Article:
02 May 2016

Beautiful and True

This morning, for well over an hour, I ruminated upon an idea blossoming in my mind. Trying to construct the "perfect tweet" is often a more difficult task than one might imagine. One cannot express nuance in a mere 140 characters. At least I cannot. How does one meaningfully fit a morning's contemplation into a sentence or two?

Perhaps sharing a few of my abandoned lines will provide some background.

  • Christianity is true, but it is also beautiful. 
  • Christians have a responsibility to show the world that Christianity is true, but also that it is beautiful. 
  • We need ministries like @STRtweets to show us that Christianity is true, but we also need those like @TheRabbitRoom to show us that its beautiful. 

 Each fully true, but incomplete. Let me explain.

I believe Christianity is true. Objectively so. I believe that Christ really walked the earth, really died on the cross, and really rose again from the dead. It is not simply wish fulfillment, It is not merely my subjective impression. It is not one truth in a sea of competing truths. It is what Francis Schaeffer called "true Truth". Furthermore, I believe that reason leads us to God. Christian philosophers and apologists (those who purpose themselves to defend the faith) have described numerous and robust arguments in support of the truth of Christianity.

Though there may be disagreement about what exactly Christianity teaches, I doubt most Christians would take issue with the Truth of Christianity. When we tell others about Jesus, we operate from the assumption that he is not merely true for us, but that he is true for them as well. Church and parachurch ministries often seek to teach Christians about how to present these truths.

Yet, as much as we talk about truth, too often we expend little effort on beauty. Yes, Christianity is true, but it is also beautiful. Too often, I fear, Christians minimize beauty as distracting, or worse, harmful. They renounce beauty as a sinful preoccupation that takes away from the "real purpose of Christianity--making disciples converts."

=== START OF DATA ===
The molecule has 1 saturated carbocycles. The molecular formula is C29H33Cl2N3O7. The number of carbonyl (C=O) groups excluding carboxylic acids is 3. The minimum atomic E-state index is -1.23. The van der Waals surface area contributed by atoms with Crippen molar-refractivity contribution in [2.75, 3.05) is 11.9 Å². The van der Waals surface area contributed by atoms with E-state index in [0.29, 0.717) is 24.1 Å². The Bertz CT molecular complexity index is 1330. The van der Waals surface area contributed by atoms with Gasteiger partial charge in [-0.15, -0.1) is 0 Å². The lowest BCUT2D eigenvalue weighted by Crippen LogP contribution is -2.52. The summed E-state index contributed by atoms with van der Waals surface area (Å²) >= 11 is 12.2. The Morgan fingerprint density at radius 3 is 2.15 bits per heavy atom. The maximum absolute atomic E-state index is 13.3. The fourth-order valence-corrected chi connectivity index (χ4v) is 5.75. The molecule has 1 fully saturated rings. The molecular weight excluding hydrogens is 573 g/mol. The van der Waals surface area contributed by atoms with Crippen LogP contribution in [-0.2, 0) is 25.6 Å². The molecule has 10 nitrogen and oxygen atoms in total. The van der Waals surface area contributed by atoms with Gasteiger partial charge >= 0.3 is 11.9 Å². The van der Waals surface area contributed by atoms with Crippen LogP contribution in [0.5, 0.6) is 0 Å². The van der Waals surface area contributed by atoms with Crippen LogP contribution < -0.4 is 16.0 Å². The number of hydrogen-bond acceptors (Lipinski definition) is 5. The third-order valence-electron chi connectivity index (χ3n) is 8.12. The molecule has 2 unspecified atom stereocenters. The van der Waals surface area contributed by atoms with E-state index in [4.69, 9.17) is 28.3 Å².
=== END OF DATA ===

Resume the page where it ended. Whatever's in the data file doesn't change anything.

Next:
It hasn't always been so. One look at the towering cathedrals of medieval Europe, Michaelangelo's Pieta, or the icons of the Orthodox church reminds us that beauty matters. Basking in the cantatas of Bach, who routinely signed off his compositions with "SDG"--Soli Deo Gloria/Glory to God Alone--brings to mind that God inspires beauty. God Himself stresses beauty in His word. From the instructions for the temple to the Psalms to the descriptions of the New Heavens and New Earth, we see that beauty is important to God. Indeed, God is beautiful.

I suspect that the tendency to downplay beauty in modern Christianity finds its roots, at least in some measure, in 20th century evangelicalism. I am fairly confident that supposition is not new to me. Evangelicalism, for all of its benefits, promoted a detrimental imbalance. As evangelicals, we encourage evangelism, [right] giving, service, and biblical morality. These are all good things. Yet, we are suspicious of things deemed too "impractical," like art. We encourage our congregants to read their Bibles and come to church and talk to people about Jesus, but we are less likely to encourage them to paint. We encourage our children to pursue "practical" majors. We become uncomfortable when their university programs require them to take courses in the arts. The words "liberal" and "arts" both make us suspicious. When the two words are combined, our suspicion grows exponentially.

Unfortunately, this imbalance has been detrimental. We try to intellectually muscle people into the Faith, but put no effort into demonstrating the breath-taking beauty of God. In a recent discussion with Eugene Peterson, Bono said that Christians need more honest art. He's right. Yet Andrew Peterson also correctly responded (Twitter, April 29), "I get where Bono is coming from, but the fact is, there's TONS of honest art by Christians. Lot's of it. It just isn't mainstream." We need to promote a culture where beauty is not only acceptable, but encouraged.

Church, let us be people who show the true beauty and the beautiful truth of Christ.

You shall be a crown of beauty in the hand of the Lord.-Isaiah 62:3

As Andrew Peterson pointed out, there is a lot of honest (and I would add beautiful) Christian art. His body of work testifies to this truth. Start with his most recent album "The Burning Edge of Dawn" and move out from there. Let me also offer a few other recommendations and know that I would love to hear yours as well!

  • Truth and beauty intersect in Eugene Peterson's writings. I especially love The Pastor
  • An online community of Christians committed to art and beauty exists at the Rabbit Room. There is so much good there. Go and poke around. 
  • A difficult, but important step for me was to read more fiction--CS Lewis, JRR Tolkien, Marilynne Robinson, and Walt Wangerin. Add Andrew Peterson's Wingfeather Saga to the list as well. 
But don't simply consume. Go forth and create! 

No comments: